Ulster can learn from Kilkenny Cats: Dinny Cahill
Antrim manager Dinny Cahill believes that Ulster teams will see further evidence of just how far they have to go before they are able to be bracketed along with the elite when All Ireland champions Kilkenny oppose Cork in the first of this year’s semi-finals on Sunday.
The Saffrons’ championship voyage was ended by Cork in the quarter-finals in a match in which the Leesiders were singularly unimpressive.
But Cahill, far from deriving false comfort from his team’s commendable efforts on that occasion, insists that it will be a different Cork side that will face the machine-like Kilkenny this weekend.
“This match will underline to the rest of the hurling world just what level it is necessary to reach to get into the last four of the All Ireland,” stresses Cahill. “You look at Kilkenny and you see the way they have dominated the All Ireland series for the past four years. They look invincible and then you have to consider that Cork beat Tipperary by ten points in the Munster championship.”
While his own team’s courage and commitment were never in question against Cork, Cahill acknowledges that only by performing to a consistent level can teams currently outside the elite sector hope to gain entrance.
“I think it was a big step forward to allow Antrim and Galway into the Leinster Championship from last year and we ourselves have certainly benefited from that. But we know for certain that it takes an awful lot of hard work to be able to live with the top sides. Everyone is saying that Kilkenny are certainties for the All Ireland title again and it’s very hard to argue with that,” adds Cahill.
The Cats may be without James ‘Cha’ Fitzpatrick but they have enough power up front to trouble a Cork defence that looked shaky on occasions against Antrim.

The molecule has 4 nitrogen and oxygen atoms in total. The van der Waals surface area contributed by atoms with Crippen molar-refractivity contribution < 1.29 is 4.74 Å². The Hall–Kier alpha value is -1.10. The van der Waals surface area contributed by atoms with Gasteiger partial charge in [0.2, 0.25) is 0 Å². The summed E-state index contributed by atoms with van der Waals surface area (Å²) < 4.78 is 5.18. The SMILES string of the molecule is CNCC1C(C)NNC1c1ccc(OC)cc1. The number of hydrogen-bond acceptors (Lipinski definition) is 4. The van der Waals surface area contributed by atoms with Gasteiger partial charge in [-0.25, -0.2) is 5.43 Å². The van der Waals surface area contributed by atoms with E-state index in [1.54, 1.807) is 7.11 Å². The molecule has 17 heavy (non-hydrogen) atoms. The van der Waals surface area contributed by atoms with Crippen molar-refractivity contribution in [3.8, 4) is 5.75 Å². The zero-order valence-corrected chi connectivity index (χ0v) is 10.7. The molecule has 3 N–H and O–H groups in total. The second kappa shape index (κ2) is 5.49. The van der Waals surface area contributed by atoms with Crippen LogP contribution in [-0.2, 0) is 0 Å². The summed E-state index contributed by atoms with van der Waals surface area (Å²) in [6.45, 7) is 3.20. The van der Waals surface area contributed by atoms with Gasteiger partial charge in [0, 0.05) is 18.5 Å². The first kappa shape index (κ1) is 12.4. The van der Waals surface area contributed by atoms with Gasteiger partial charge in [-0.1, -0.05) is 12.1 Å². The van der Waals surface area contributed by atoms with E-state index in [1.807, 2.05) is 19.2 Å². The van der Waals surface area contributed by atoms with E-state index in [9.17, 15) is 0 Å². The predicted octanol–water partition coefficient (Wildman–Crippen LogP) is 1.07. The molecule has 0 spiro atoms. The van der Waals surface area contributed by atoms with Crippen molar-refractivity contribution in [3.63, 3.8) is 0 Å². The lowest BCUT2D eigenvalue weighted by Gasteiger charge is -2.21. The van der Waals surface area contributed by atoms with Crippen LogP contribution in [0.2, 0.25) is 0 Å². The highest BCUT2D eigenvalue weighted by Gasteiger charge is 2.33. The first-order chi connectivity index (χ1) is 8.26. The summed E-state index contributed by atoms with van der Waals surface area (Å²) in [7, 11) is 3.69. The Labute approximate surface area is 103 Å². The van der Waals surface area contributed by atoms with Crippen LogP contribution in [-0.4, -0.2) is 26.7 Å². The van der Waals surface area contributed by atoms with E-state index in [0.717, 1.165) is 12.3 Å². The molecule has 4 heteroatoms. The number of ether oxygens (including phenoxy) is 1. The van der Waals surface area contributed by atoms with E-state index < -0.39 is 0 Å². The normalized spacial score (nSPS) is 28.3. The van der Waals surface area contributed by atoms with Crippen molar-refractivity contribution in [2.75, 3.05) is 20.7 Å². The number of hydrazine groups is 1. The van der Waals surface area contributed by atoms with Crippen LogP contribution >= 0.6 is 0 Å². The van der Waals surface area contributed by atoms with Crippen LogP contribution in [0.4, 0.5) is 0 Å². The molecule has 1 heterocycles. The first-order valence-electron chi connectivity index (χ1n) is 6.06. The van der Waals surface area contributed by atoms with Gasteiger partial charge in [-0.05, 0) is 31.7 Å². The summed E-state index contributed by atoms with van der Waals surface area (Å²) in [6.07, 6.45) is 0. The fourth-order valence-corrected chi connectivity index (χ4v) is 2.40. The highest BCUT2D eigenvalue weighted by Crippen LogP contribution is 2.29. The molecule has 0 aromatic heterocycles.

With Henry Shefflin, Richie Power and Eddie Brennan on fire, the Cats front line will be difficult to contain although Cahill makes the point that in Ronan Curran, John Gardiner, the brothers Jerry and Ben O’Connor and Tom Kenny, Cork have a raft of experienced players who will be up for the challenge.
“Even so, Cork themselves are aware that they will need to show a big improvement if they are to have any chance of winning. I would urge all sides with aspirations of making it into the top tier to study Sunday’s game and learn from it,” says Cahill.
Kilkenny manager Brian Cody has already made it clear that his team regard Cork as a big obstacle to their title hopes but the commitment, pace and power that his own side have been showing of late suggests that they will gain entry to yet another All Ireland final — something that won’t surprise Cahill in the least.
“Waterford and Tipperary are in the other semi-final so the ingredients are there for a good final,” predicts the Antrim boss.